Loving Cookies While Hating The Digital Cookie Policy

I love a good cookie. The best are large, flavorful cookies that are slightly soft but not too much, with lots of flavor and, hopefully, lots of chocolate chips. I’ll trade in a good chocolate chip for a cookie I had recently, which had melted Heath bar pieces and KitKats; OMG!

There are good cookies and there are bad cookies. There are a lot of flavors I won’t start mentioning here but I hate them. Anything with a fruit in them, I hate them. Fruit flavor “might” be fine in some circumstances (like lemon), whereas in other circumstances I’m never touching them (like strawberry).

Yet there’s a cookie that, until recently, I pretty much ignored that I hate worst of all… that being the digital cookie. Actually, it’s not the cookie I hate so much; it’s those infernal digital cookie policies that websites have popping up all over the place to satisfy that horrible GDPR policy.

These things are almost as bad as popups, which I hate with a passion, so much so that I block javascript on Firefox from automatically loading. I haven’t seen a popup in years that came before I decided to open up a site… and if something pops up immediately, I turn it off again and go my own way.

I do the same with this cursed cookie policy things on Firefox. They’re all blocked, and that suits me just fine. For sites I actually want to see that have cookie policies showing up, I use a plugin to kill them so I don’t have to deal with them again.

You know where the biggest problem is? On mobile… of all places! What’s happening is that I use Flipboard to find things I want to share with others on social media and items I want to save for myself as reference material. Yet, at least 40% of the sites I end up on have these cookie policies popping up… blocking everything… without a way to close them except to accept the policy… which I refuse to do.

This is supposed to be counter to what Google said should be happening and what they were going to do to sites that did this. Only it’s not because Google has its own issues with the European Union’s policies so they’re ignoring their own; sigh…

Look, I get it; you want to comply with the GDPR on the cookie thing. I even understand that most of you have selected a plugin to handle it for you. When the day was coming closer I actually downloaded a plugin to handle it for me… only it looked horrible across the top of my blog, so I got rid of it.

Since less than 2% of my traffic comes from European nations (not counting the UK), and I’m not marketing anything specifically to anyone over there, I decided to leave it alone, along with that other stupid GDPR thing about allowing anyone in the European Union to request that you wipe out anything someone over there has ever posted on this or any of my other blogs. Be accountable for your own actions; it’s not my job to be your nanny!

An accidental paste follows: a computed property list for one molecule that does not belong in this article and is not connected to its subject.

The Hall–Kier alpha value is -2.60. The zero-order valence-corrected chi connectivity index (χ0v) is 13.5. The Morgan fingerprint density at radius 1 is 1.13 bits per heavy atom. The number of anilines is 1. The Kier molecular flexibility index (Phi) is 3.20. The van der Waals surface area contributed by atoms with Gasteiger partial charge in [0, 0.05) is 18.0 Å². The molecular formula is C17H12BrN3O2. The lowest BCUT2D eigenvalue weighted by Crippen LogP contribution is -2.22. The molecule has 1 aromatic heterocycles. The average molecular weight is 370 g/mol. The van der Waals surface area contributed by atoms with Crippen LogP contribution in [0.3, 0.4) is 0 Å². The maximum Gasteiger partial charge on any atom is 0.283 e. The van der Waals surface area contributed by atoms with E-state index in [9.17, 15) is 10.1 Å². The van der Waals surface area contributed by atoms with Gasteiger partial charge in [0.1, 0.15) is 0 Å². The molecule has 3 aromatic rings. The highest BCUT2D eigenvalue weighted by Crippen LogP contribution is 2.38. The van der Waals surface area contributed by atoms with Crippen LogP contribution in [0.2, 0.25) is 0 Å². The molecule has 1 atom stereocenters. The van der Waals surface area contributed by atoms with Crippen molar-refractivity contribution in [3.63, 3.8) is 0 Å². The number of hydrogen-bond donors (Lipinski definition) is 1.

With that said, I’d like to put through some requests to those of you who do have those annoying cookie policies popping up. These aren’t only for my sake, but for the sake of your other visitors:

1. Please check to make sure people can either ignore your cookie warning and still participate on your site or make sure there’s an “X” somewhere so we can close it. If anyone else is like me and the only way I can see your content is to accept cookies via your policy, we’re not doing it.

2. Please check your cellphone to see what your cookies policy looks like there. If it’s totally blocking everything else out, see if you can change it (I know some of these plugins give you the option of altering the size of the message). If you don’t have that option, change plugins.

For the rest of you, if you don’t want to deal with the cookies or any other stupid messages, I offer these suggestions:

1. If you’re on Chrome on your computer or laptop, go into settings, then go to advanced settings. Under Privacy, click on Content settings and look for Javascript. Once you’re in there, you can click on the blue button to turn it grey. After that, you have the option of adding sites you already know you want to see, starting with “www”. If you go to other sites and you want to turn javascript on, you can click the red X in the top right of your address bar and turn it on.

2. If you’re on Chrome on your smartphone (Android users), go into settings, then site settings and you’ll see the javascript option about halfway down. Follow the same process as above after that.

3. If you’re on Firefox, I recommend an add-on called Javascript Control. You can set it to automatically shut down javascript on all sites, which is what I’ve done. If you go to a site and you want to see what you’re missing (some sites are all javascript; sigh…), you can click on the grey “JS” button in the address bar and that’ll turn it on. The best part about it is you can click on it again to remove javascript.

Any other browsers… you’re on your own! lol

Irritated web visitors won’t come back to your site; not letting people see your content is irritating. Too many popups are irritating. This is why so many people use Adblock; do you want more people to be like me and block javascript so we won’t possibly be irritated by your site?

Something to think about.

16 thoughts on “Loving Cookies While Hating The Digital Cookie Policy”

  1. I use a plugin on two of my sites. I don’t think it’s obtrusive. It basically has a bar at the bottom of the page and you can either accept or reject it. It also allows you to read my policy.

    I haven’t done much surfing of late so haven’t come across any of the stuff you referred to in your post.

  2. Hmm, the thing is, GDPR is only supposed to be a concern if you want people to sign up for something. I suspect the popups are one of two things: solutions implemented in ignorance of GDPR; or, by pretending to blame GDPR, a slick way to get you to accept cookies (which are yummy as heath bar cookies to marketers!)